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When meat is being prepared for salting and smoking, or even for freezing, there are often small pieces which are not worth processing whole, but which can usefully be turned into some other kind of delicious food. Sausages are not difficult to make, and sausagemaking is a useful way of using up trimmings and small pieces of meat with a variety of flavourings. If a large quantity of sausages is made, they can be frozen and provide a worth while addition to family meals.
Sausage-making is not difficult, particularly if a mincer attachment to an electric mixer is used as this will provide large quantities of minced meat quickly, either finely or coarsely ground. A skin-filling attachment is also available for an electric mincer which speeds up the job considerably.

Sausage mixtures are traditionally ‘cased’, which means stuffing them into a skin or casing, but if skins are not easily obtainable, the sausages may be wrapped in thin sheets of caul fat obtained from the butcher, or the meat may be formed into cylinders or flat patties and used without skins. Caul fat can be obtained in small quantities, usually from specialist pork butchers, but any butcher can order a large supply for you. The fat should be soaked in tepid water, allowing 1 tablespoon vinegar to 2 pints/1 litre water. When the fat is soft, it can be cut into any shape and size and the meat rolled in it; the edges should be well overlapped. This gives a firm casing for the meat and an attractive veining of fat.

Sausage casings may be obtained from a friendly butcher in family-sized quantities from his own stock, as commercial supplies are too big for household use. Synthetic casings are easier to handle than natural ones. Natural casings come processed and salted and must be rinsed thoroughly in fresh lukewarm water, then rinsed in cold. When the casings have been rinsed, they must be opened under a jet of water and the easiest way to do this is to turn on the cold water tap, and with the water running, push each length of casing in turn on to the end of the tap. Each length of casing can then be fitted on to the sausage filler ready for the meat mixture. Press out any air which accumulates in the skins as the meat goes into them. If synthetic casings are used, your hands must be dry and free from grease when you are handling them, or the skins will not fill evenly and be under-stuffed. Skins should not be filled too tightly or they will burst when cooked. When the sausage skins are filled, they should be moistened to make it easier to twist them into lengths. If an electric mincer and filler attachment is not available, a small hand filler can be used, similar to a cake icing gun, but it is hard work to force the sausage meat into the casings. It is almost impossible to fill skins without either an electric or hand machine, and the filling will be uneven and rather messy, so it is then better to use caul fat instead.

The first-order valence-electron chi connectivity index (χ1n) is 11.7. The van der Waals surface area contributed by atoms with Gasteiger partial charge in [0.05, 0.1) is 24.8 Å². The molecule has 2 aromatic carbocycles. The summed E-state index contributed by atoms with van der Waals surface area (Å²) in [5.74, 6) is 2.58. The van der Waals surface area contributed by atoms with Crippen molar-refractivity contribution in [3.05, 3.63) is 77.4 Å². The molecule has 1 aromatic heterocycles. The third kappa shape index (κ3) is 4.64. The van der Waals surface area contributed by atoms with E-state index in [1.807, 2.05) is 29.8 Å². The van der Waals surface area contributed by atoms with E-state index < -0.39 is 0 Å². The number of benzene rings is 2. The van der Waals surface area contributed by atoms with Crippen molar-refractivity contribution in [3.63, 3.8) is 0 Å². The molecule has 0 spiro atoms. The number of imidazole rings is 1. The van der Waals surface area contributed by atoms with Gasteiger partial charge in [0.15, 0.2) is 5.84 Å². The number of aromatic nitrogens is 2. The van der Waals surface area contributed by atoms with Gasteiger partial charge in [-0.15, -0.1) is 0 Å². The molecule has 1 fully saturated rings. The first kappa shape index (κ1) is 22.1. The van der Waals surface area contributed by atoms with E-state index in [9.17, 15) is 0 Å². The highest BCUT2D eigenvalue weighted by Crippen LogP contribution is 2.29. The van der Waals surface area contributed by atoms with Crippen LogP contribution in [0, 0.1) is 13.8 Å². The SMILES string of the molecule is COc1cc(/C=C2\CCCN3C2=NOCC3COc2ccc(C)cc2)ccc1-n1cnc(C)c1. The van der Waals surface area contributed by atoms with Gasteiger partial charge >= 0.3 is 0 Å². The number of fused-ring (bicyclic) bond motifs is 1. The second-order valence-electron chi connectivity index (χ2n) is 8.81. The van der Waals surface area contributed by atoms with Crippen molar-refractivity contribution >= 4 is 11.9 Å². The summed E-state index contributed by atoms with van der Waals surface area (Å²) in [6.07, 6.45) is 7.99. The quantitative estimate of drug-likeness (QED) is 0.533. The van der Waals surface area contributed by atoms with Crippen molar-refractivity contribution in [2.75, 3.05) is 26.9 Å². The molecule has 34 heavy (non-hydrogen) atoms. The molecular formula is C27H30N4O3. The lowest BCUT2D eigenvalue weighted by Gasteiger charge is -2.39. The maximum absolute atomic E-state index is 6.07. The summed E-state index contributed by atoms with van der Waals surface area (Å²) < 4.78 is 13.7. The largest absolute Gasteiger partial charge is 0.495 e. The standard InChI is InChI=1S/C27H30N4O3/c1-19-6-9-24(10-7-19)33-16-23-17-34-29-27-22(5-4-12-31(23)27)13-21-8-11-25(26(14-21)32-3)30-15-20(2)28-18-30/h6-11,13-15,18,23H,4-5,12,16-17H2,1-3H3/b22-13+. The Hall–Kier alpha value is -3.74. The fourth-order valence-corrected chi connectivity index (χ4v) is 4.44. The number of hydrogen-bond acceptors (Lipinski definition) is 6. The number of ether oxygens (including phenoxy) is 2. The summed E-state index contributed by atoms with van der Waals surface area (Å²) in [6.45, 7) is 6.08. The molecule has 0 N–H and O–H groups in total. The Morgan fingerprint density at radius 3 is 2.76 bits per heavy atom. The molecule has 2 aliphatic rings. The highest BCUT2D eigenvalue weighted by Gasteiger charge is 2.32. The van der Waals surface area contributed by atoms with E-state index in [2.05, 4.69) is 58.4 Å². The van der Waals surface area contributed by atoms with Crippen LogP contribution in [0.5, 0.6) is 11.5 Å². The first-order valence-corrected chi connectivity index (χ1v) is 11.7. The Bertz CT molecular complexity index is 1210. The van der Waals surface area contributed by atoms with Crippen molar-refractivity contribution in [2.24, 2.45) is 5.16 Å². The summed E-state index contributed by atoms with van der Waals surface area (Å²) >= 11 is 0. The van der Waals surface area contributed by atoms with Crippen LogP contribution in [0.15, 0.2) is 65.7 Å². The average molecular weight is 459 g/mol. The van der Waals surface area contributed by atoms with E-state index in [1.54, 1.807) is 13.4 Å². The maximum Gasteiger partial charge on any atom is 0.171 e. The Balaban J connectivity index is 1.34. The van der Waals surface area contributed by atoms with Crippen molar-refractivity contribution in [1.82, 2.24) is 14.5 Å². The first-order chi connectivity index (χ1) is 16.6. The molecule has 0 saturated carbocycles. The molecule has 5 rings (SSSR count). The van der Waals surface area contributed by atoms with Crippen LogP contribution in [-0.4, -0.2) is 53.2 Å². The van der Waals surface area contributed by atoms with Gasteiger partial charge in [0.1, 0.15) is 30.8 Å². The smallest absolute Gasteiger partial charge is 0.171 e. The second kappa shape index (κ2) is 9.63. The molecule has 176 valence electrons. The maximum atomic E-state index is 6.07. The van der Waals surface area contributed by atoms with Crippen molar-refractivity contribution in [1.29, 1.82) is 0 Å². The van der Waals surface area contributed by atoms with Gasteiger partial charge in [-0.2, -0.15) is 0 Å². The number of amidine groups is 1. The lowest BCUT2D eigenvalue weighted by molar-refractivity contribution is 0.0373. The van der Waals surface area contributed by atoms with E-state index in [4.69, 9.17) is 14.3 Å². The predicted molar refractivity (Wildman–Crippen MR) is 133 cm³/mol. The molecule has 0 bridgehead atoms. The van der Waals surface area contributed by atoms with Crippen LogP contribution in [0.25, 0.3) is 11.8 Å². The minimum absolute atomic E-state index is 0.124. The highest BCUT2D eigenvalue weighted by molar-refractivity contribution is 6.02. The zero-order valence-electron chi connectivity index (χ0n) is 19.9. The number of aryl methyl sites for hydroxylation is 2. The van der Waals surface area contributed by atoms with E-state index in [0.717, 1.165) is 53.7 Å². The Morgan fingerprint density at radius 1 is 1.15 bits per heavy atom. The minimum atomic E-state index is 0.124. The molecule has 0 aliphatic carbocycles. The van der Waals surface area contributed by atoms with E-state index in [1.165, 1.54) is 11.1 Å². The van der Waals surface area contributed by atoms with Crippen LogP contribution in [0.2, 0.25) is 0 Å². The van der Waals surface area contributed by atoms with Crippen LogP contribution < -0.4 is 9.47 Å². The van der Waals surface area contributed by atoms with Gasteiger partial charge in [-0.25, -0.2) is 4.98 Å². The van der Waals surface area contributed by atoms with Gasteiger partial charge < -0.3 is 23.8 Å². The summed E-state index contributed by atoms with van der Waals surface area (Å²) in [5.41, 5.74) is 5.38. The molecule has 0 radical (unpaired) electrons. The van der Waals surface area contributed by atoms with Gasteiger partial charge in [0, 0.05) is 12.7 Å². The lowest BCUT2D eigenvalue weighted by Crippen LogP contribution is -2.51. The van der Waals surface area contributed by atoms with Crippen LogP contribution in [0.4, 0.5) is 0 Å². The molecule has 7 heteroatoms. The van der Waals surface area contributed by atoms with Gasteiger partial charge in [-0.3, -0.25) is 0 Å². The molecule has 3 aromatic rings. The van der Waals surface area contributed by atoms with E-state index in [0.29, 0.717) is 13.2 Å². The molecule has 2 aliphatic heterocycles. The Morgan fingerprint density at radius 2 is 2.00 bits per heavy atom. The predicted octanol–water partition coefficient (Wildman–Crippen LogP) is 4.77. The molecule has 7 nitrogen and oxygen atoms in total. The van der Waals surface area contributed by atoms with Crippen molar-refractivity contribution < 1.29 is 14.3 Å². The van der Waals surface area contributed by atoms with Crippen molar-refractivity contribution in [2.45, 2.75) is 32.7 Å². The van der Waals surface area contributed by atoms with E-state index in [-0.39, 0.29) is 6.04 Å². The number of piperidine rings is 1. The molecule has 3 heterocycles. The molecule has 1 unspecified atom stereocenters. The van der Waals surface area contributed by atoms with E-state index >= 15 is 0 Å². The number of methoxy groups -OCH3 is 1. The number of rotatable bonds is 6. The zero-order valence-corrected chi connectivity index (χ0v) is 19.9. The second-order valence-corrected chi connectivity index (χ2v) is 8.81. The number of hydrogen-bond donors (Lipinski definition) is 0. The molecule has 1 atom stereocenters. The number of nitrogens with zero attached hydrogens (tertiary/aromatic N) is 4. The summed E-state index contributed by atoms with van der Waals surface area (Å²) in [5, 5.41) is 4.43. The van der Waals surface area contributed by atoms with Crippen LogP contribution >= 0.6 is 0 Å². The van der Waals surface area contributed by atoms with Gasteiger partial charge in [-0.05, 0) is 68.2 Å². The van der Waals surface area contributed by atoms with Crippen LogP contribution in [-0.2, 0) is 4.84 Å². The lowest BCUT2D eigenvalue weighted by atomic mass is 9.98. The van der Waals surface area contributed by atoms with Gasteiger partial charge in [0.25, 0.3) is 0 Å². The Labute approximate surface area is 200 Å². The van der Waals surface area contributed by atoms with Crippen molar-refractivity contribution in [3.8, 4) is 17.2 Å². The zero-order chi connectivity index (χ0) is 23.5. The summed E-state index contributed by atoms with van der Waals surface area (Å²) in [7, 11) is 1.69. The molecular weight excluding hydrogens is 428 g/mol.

A particular advantage of making sausages at home is that the meat and flavouring can be varied to suit family taste. The meat may be either coarse or fine and the sausages may be all-meat or with the addition of a small amount of cereal or breadcrumbs. Fresh or dried herbs such as parsley, sage, garlic, rosemary, marjoram and pennyroyal may be used, and such spices as ginger, cloves, coriander or paprika. Start by making a basic sausagemeat recipe and practise filling the skins or wrapping them in caul fat, and then experiment to find the sausages you like best.

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